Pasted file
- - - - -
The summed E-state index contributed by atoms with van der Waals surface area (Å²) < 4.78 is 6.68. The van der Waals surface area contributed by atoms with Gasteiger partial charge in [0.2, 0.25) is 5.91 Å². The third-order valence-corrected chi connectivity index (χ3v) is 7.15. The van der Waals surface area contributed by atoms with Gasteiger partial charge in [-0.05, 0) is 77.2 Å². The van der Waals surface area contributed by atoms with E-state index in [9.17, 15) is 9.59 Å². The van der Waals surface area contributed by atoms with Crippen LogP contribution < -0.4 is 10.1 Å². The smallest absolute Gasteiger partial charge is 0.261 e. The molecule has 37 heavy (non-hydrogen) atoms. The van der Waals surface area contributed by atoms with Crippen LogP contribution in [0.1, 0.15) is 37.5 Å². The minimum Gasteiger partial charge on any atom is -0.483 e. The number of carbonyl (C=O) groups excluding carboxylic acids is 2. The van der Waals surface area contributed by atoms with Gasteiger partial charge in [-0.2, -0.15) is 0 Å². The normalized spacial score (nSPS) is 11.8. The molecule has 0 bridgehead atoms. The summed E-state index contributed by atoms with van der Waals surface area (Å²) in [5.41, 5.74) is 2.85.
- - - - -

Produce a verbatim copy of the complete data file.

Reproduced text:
The summed E-state index contributed by atoms with van der Waals surface area (Å²) < 4.78 is 6.68. The van der Waals surface area contributed by atoms with Gasteiger partial charge in [0.2, 0.25) is 5.91 Å². The third-order valence-corrected chi connectivity index (χ3v) is 7.15. The van der Waals surface area contributed by atoms with Gasteiger partial charge in [-0.05, 0) is 77.2 Å². The van der Waals surface area contributed by atoms with E-state index in [9.17, 15) is 9.59 Å². The van der Waals surface area contributed by atoms with Crippen LogP contribution < -0.4 is 10.1 Å². The smallest absolute Gasteiger partial charge is 0.261 e. The molecule has 37 heavy (non-hydrogen) atoms. The van der Waals surface area contributed by atoms with Crippen LogP contribution in [0.1, 0.15) is 37.5 Å². The minimum Gasteiger partial charge on any atom is -0.483 e. The number of carbonyl (C=O) groups excluding carboxylic acids is 2. The van der Waals surface area contributed by atoms with Gasteiger partial charge in [-0.2, -0.15) is 0 Å². The normalized spacial score (nSPS) is 11.8. The molecule has 0 bridgehead atoms. The summed E-state index contributed by atoms with van der Waals surface area (Å²) in [5.41, 5.74) is 2.85.